Yao Ming’s influence was far-reaching during distinguished NBA career

On a snowy February evening in 2003, Yao Ming arrived at the Chinese Embassy in the District for a lavish reception in his honor roughly 24 hours before his Houston Rockets were to play the Washington Wizards.

The embassy is certainly accustomed to feting world leaders, dignitaries and high-ranking officials, but this event in its own way was even more meaningful because to hundreds of millions of Chinese, Yao was destined to become the most recognizable and tangible representation of their country in the United States.

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The NBA's version of the Ming dynasty is over. Chinese basketball great Yao Ming officially announced his retirement Wednesday. (July 20)

The NBA's version of the Ming dynasty is over. Chinese basketball great Yao Ming officially announced his retirement Wednesday. (July 20)

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Eight years later, following a distinguished NBA career, Yao confirmed Wednesday that he will retire because of repeated injuries. His impact, though, after becoming the first foreign player with no American basketball background to be drafted No. 1 overall, continues to resonate on many levels.

“Today is an important day for me and holds a special meaning for both my basketball career and my future,” Yao said while announcing his retirement in his hometown, Shanghai.

“Yao Ming gave the Chinese people and China a human face in the United States,” said James Sasser, who served as U.S. ambassador to China from 1996 to ’99 and still travels to the country regularly. “He had a commonality Americans could identify with, particularly those who are interested in sports and sports fans.”

Never before had a Chinese athlete, or any athlete of Asian descent for that matter, generated as much buzz on U.S. soil. Reporters from Chinese newspapers followed him from city to city. Television cameras chronicled his nearly every move to satisfy an adoring fan base back home that hardly could get enough. Sports Illustrated proclaimed Yao “The Next Big Thing” on the cover of its 2002 NBA preview issue.

Chinese fans in the United States packed arenas for a glimpse of the 7-foot-6 center with the smooth passing touch, and even those with little to no previous interest in the NBA attended his games to support the outsize figure entrusted with the hopes of his country’s 1.3 billion people.

Yao served as an unofficial ambassador, generating interest in Chinese heritage and debunking the stereotype that Chinese athletes couldn’t compete professionally at the highest levels. Many arenas, including Verizon Center, welcomed Yao with dragon dances as part of Chinese appreciation night, and fans wore Chinese national team jerseys and waved the Chinese flag.

“You don’t see that among Asian Americans much,” said John Ball, a Japanese American who started and maintains the yaomingmania.com blog. “You’ll see it maybe over there, but to see them coming out in this country, it’s just not in our culture to really be all that demonstrative about our loyalties. We tend to be the more academic, low-key guys that don’t want to stand out, and Yao kind of changed a lot of that.”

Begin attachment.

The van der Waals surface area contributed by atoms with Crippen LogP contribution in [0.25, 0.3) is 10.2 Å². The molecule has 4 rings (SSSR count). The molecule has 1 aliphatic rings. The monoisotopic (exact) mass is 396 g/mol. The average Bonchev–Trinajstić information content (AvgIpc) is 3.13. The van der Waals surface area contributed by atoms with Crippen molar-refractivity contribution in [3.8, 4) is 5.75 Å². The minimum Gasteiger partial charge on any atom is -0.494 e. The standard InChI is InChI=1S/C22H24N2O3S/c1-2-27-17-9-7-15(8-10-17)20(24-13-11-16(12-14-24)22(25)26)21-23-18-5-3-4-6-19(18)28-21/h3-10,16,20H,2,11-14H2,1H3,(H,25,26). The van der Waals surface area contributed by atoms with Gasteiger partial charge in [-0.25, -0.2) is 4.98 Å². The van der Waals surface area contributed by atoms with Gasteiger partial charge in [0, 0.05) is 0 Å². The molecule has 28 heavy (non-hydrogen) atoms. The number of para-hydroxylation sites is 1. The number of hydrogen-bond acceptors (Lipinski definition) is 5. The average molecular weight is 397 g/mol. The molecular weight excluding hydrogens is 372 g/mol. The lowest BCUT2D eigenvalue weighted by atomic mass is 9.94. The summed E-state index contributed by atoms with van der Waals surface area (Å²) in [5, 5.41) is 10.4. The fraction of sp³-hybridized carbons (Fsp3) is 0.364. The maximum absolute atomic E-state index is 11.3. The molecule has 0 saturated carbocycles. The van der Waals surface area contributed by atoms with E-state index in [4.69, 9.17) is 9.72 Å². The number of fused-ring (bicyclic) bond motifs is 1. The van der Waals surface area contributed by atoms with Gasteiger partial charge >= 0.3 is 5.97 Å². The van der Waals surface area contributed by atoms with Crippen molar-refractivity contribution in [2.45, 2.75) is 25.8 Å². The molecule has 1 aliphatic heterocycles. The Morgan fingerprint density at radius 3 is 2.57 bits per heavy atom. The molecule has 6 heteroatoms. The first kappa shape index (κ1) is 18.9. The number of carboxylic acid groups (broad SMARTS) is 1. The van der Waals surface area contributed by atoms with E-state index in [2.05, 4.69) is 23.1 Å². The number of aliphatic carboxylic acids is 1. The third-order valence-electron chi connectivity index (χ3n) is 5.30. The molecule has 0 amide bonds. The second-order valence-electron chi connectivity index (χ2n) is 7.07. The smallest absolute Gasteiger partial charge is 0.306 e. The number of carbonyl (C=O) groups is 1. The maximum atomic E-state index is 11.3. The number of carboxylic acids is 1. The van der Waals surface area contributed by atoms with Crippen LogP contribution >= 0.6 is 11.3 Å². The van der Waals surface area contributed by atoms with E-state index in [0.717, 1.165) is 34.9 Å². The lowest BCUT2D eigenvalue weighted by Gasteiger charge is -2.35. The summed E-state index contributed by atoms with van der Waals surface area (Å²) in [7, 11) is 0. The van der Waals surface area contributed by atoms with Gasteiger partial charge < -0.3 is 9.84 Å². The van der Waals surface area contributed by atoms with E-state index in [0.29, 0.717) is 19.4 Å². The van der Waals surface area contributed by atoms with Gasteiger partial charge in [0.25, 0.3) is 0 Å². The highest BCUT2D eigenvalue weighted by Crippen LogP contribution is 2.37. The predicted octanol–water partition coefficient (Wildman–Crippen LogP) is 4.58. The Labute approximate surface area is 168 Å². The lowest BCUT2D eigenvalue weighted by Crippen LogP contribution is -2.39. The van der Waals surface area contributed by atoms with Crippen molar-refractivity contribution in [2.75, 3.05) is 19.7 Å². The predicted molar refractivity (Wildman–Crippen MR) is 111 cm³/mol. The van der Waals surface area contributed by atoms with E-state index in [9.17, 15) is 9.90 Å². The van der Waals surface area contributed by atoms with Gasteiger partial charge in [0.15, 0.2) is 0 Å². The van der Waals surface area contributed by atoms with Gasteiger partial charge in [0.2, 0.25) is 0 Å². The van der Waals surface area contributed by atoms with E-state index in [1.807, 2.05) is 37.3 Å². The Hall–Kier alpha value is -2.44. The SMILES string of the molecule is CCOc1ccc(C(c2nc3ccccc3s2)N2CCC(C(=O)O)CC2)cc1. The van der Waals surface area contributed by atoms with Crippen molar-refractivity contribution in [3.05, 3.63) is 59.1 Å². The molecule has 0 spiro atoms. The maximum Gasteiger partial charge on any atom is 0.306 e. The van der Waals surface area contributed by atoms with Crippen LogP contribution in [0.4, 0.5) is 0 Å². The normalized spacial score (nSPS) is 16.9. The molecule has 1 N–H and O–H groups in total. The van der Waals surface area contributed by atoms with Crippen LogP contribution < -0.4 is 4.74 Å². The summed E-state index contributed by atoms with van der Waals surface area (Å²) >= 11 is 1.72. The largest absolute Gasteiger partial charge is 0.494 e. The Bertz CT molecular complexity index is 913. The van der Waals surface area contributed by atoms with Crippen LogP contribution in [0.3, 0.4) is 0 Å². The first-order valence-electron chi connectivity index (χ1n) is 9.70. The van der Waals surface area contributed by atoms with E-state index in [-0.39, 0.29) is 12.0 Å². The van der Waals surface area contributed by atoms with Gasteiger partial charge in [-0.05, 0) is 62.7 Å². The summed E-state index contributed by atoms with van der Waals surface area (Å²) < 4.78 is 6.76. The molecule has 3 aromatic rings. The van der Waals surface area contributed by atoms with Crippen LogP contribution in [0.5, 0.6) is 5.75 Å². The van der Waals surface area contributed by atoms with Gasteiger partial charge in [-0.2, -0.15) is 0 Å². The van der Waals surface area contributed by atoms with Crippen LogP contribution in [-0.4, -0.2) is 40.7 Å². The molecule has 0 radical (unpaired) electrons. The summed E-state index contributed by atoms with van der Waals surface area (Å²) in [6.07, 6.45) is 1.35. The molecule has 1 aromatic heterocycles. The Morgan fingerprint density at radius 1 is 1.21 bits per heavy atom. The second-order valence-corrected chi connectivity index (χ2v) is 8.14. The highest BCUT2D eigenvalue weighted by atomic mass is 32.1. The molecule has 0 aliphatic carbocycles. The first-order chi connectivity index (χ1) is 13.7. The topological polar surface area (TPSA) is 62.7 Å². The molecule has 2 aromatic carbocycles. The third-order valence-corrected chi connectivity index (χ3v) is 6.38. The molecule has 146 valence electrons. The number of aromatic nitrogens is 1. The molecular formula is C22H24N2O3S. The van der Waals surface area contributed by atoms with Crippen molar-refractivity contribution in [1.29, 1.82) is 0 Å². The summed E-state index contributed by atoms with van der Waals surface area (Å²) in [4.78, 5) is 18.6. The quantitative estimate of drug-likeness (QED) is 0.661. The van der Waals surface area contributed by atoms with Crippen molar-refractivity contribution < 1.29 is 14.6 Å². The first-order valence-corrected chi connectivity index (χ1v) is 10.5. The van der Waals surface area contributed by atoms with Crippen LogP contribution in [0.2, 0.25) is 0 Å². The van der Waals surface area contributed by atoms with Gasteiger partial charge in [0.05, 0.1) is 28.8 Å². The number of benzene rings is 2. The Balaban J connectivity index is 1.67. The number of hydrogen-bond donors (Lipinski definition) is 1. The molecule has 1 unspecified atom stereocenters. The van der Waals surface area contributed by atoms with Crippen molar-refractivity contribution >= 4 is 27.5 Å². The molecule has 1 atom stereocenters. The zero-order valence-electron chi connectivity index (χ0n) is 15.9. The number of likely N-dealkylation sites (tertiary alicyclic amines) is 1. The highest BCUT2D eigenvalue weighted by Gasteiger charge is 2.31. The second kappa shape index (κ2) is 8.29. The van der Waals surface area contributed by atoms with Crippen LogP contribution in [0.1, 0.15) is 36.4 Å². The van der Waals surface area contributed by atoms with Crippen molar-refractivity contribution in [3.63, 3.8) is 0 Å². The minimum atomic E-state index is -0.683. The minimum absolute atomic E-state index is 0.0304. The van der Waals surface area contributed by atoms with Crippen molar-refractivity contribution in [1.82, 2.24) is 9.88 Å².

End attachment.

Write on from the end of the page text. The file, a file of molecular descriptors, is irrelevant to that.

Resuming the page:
Yao’s athletic accomplishments include averaging 19 points, 9.2 rebounds and 1.9 blocks over eight seasons (he missed all of 2009-10 recovering from foot surgery), the last of which he played only five games because of a stress fracture in his left foot. Jeff Van Gundy, his former coach with the Rockets and current NBA television analyst, has said Yao deserves to be in the Hall of Fame, as have stars such as Shaquille O’Neal and Kevin Durant.

Yao has influenced countless Chinese to take an interest in basketball, either picking one up and playing or following his games on television. The NBA averages 30 million Chinese viewers every week, and in 2007, 100 million watched Yao play against Yi Jianlian, at the time a rookie with the Milwaukee Bucks. Last season Yi played for the Wizards.

Yao’s popularity was such that despite missing essentially all of last season, he was voted as the starting center in the NBA All-Star Game thanks primarily to fan balloting in China. In 2005, Yao received 2,558,278 all-star votes, breaking the record Michael Jordan had established.

Yao’s drawing power has made his financial imprint far-reaching and considerable as well. The NBA has become the most popular American sports league in China thanks largely to Yao, and that devotion has generated rapid economic growth for NBA China.

Goldman Sachs valued NBA China at $2.3 billion when it launched in 2008, and its revenues are estimated between $150 and $170 million, according to a Sports Business Daily report last year.

It remains unclear how Yao’s departure will affect the NBA’s marketability in China, although a recent poll on Weibo, the Chinese equivalent to Twitter with more than 21 / 2 times the subscribers, indicated that 57 percent surveyed would stop watching if Yao retired.

The last game Yao played was on Nov. 10 against the Wizards at Verizon Center, where Washington’s JaVale McGee collided with him on the night John Wall’s first triple-double sparked a 98-91 Wizards win. Yao limped to the sideline for good after playing 6 minutes 14 seconds. A month later, the Rockets announced Yao, who turns 31 in September, was done for the season.

“Everybody’s career has to come to an end,” Yao said during in interview with China Daily last summer in which he hinted at and seemed somewhat at peace with retirement. “Even if I play until 34, 35, 36, it will end someday. The only difference is 30 seems like the peak time in an athlete’s career, so it feels like a bit of a sudden ending, and that is why it’s hard to accept.”

 
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